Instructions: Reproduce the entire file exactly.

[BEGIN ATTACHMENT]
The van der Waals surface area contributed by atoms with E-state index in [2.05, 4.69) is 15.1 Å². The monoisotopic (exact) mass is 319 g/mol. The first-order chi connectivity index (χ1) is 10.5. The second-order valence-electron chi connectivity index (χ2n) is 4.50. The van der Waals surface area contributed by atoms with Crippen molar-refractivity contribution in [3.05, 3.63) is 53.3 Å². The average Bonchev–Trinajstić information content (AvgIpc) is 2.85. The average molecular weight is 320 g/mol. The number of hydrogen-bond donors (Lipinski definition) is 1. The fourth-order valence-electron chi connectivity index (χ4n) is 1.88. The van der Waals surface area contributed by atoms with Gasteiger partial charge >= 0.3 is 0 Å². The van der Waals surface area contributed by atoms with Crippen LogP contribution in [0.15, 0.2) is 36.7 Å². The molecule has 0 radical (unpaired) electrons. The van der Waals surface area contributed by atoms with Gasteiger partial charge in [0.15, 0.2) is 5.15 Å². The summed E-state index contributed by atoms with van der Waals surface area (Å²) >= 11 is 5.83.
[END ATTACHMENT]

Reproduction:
The van der Waals surface area contributed by atoms with E-state index in [2.05, 4.69) is 15.1 Å². The monoisotopic (exact) mass is 319 g/mol. The first-order chi connectivity index (χ1) is 10.5. The second-order valence-electron chi connectivity index (χ2n) is 4.50. The van der Waals surface area contributed by atoms with Crippen molar-refractivity contribution in [3.05, 3.63) is 53.3 Å². The average Bonchev–Trinajstić information content (AvgIpc) is 2.85. The average molecular weight is 320 g/mol. The number of hydrogen-bond donors (Lipinski definition) is 1. The fourth-order valence-electron chi connectivity index (χ4n) is 1.88. The van der Waals surface area contributed by atoms with Gasteiger partial charge >= 0.3 is 0 Å². The van der Waals surface area contributed by atoms with Crippen LogP contribution in [0.15, 0.2) is 36.7 Å². The molecule has 0 radical (unpaired) electrons. The van der Waals surface area contributed by atoms with Gasteiger partial charge in [0.15, 0.2) is 5.15 Å². The summed E-state index contributed by atoms with van der Waals surface area (Å²) >= 11 is 5.83.